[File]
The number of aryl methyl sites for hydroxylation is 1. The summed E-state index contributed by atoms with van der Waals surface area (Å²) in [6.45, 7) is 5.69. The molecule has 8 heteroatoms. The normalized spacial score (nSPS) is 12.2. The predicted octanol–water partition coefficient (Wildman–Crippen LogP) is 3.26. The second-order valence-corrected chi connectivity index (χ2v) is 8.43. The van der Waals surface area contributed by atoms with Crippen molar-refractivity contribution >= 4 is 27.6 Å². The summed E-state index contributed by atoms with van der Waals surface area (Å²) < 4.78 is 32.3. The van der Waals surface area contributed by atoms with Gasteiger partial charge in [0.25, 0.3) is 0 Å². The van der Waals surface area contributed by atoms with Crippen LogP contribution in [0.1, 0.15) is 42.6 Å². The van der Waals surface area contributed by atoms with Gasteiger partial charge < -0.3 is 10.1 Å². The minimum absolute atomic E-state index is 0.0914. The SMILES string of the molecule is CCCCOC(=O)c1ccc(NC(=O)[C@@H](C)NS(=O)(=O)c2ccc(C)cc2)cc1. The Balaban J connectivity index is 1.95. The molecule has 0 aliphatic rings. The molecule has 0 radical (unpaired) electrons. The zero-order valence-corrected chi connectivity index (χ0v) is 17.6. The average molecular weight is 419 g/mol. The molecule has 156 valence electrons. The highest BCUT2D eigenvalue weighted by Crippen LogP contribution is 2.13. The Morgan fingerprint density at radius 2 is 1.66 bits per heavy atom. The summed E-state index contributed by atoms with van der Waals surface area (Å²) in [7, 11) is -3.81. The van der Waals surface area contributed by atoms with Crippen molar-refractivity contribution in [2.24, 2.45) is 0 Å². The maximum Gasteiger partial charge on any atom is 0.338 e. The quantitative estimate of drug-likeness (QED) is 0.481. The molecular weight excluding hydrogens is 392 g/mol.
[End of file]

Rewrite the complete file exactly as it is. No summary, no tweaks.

The number of aryl methyl sites for hydroxylation is 1. The summed E-state index contributed by atoms with van der Waals surface area (Å²) in [6.45, 7) is 5.69. The molecule has 8 heteroatoms. The normalized spacial score (nSPS) is 12.2. The predicted octanol–water partition coefficient (Wildman–Crippen LogP) is 3.26. The second-order valence-corrected chi connectivity index (χ2v) is 8.43. The van der Waals surface area contributed by atoms with Crippen molar-refractivity contribution >= 4 is 27.6 Å². The summed E-state index contributed by atoms with van der Waals surface area (Å²) < 4.78 is 32.3. The van der Waals surface area contributed by atoms with Gasteiger partial charge in [0.25, 0.3) is 0 Å². The van der Waals surface area contributed by atoms with Crippen LogP contribution in [0.1, 0.15) is 42.6 Å². The van der Waals surface area contributed by atoms with Gasteiger partial charge < -0.3 is 10.1 Å². The minimum absolute atomic E-state index is 0.0914. The SMILES string of the molecule is CCCCOC(=O)c1ccc(NC(=O)[C@@H](C)NS(=O)(=O)c2ccc(C)cc2)cc1. The Balaban J connectivity index is 1.95. The molecule has 0 aliphatic rings. The molecule has 0 radical (unpaired) electrons. The zero-order valence-corrected chi connectivity index (χ0v) is 17.6. The average molecular weight is 419 g/mol. The molecule has 156 valence electrons. The highest BCUT2D eigenvalue weighted by Crippen LogP contribution is 2.13. The Morgan fingerprint density at radius 2 is 1.66 bits per heavy atom. The summed E-state index contributed by atoms with van der Waals surface area (Å²) in [7, 11) is -3.81. The van der Waals surface area contributed by atoms with Crippen molar-refractivity contribution in [2.24, 2.45) is 0 Å². The maximum Gasteiger partial charge on any atom is 0.338 e. The quantitative estimate of drug-likeness (QED) is 0.481. The molecular weight excluding hydrogens is 392 g/mol.